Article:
12 Phrases that Could Cost You a Deal


Insights for ProfessionalsThe latest thought leadership for Management pros

Thursday, August 9, 2018

Making the most of your time with any prospect is the foundation of sales success, but are your words actually jeopardizing your performance?

Article 3 Minutes
12 Phrases that Could Cost You a Deal

A lot of work goes into identifying sales psychology and finding the tactics that will work best with different types of consumers, but the key to your success may actually be simpler than that.

The words and phrases you use could actually be jeopardizing your chance of bringing leads to the end of the buyer cycle. Here are 12 sentences you should avoid saying when talking to any prospect:

"I thought you'd be the right person to reach out to."

In the age of social media, and especially LinkedIn, there's no excuse for not being certain that the person you're speaking to is the right one. Saying this puts doubt instantly in the mind of the prospect that you don't know what you're doing.

"We can offer you a great discount."

Far from drawing your lead in, this devalues the service you're offering and can actually put them off. The product or service you can provide is worth its full price so don't go in selling it short.

"Sorry to bother you."

This immediately suggests that you don't have anything to offer them. You're not bothering them, you have something of great value to bring to them.

"We can raise the bar."

Whether you are referencing a competitor's previous work or your own, saying this devalues your service. It tells the prospect that you're only raising the bar because something bad has happened.

"Is this a good time?"

If what you have to say is of enough value, then it's going to be a good time to have that conversation. Prospects won't answer your call if they're about to head into a meeting or are busy so start off with what you have to offer them instead of checking whether it's inconveniencing them.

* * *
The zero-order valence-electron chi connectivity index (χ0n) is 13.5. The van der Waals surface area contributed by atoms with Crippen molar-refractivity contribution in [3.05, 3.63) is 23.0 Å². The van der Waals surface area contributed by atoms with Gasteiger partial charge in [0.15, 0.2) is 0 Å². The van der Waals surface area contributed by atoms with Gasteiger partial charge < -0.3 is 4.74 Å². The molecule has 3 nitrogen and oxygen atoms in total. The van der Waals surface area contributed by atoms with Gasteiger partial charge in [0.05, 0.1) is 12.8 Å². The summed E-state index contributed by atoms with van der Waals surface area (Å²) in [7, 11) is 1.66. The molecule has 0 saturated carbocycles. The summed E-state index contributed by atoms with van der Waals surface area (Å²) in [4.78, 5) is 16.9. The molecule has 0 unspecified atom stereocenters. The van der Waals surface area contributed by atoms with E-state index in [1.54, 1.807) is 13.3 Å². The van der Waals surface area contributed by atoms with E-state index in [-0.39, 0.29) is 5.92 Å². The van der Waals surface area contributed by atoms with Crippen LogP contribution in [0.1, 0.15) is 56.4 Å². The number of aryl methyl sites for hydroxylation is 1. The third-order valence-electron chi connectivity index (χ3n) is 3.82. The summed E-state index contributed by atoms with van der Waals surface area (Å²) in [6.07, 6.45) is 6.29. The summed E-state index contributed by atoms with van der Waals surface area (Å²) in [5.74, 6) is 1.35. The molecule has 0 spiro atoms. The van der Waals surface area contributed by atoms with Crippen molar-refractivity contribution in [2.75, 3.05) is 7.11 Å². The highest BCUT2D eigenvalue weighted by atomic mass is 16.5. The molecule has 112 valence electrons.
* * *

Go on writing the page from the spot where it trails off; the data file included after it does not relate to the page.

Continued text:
"Let's touch base."

One of the worst sales jargon phrases that really wind customers up. Try and get rid of any similar phrases and say what you actually mean.

"Our services are leading the industry."

Not only is this a tough ambition to meet, but it is unquantifiable, meaning you and your prospect may have very different ideas of what can be achieved. Instead focus on the value that your service can provide and how it can benefit their business.

"Can we discuss payment?"

The word payment is likely to cause friction with most leads. If they want to talk about costs, then go ahead but try to use gentler terms like 'amount'. For everything else, your accounts team should be able to chase and resolve.

"We are proactive about that."

You shouldn't need to tell consumers that you are proactive about anything that falls within your remit. They should be able to trust that everything involved with their account will be dealt with due diligence and expertise.

"I'm just checking in with you."

You should always have a reason for contacting a prospect, lead or customer. Saying this suggests that you'll be wasting their time and that you're only getting in touch to tick it off your to-do list. Even if you are just doing a progress check, make sure there's a reason for reaching out to them, like wanting to check their satisfaction.

"You'll get a 360 view."

This immediately suggests that you would have been concealing something had you not said that. Salespeople already have a tough task coming across as genuine so make sure you're not shooting yourself in the foot.

“Do you have budget for this?”

Understanding the budget constraints of your prospect is important but approaching it in such a blunt manner could rub leads up the wrong way. Instead, focus on the value of your service and offer to send them over a breakdown if they want a more detailed overview.

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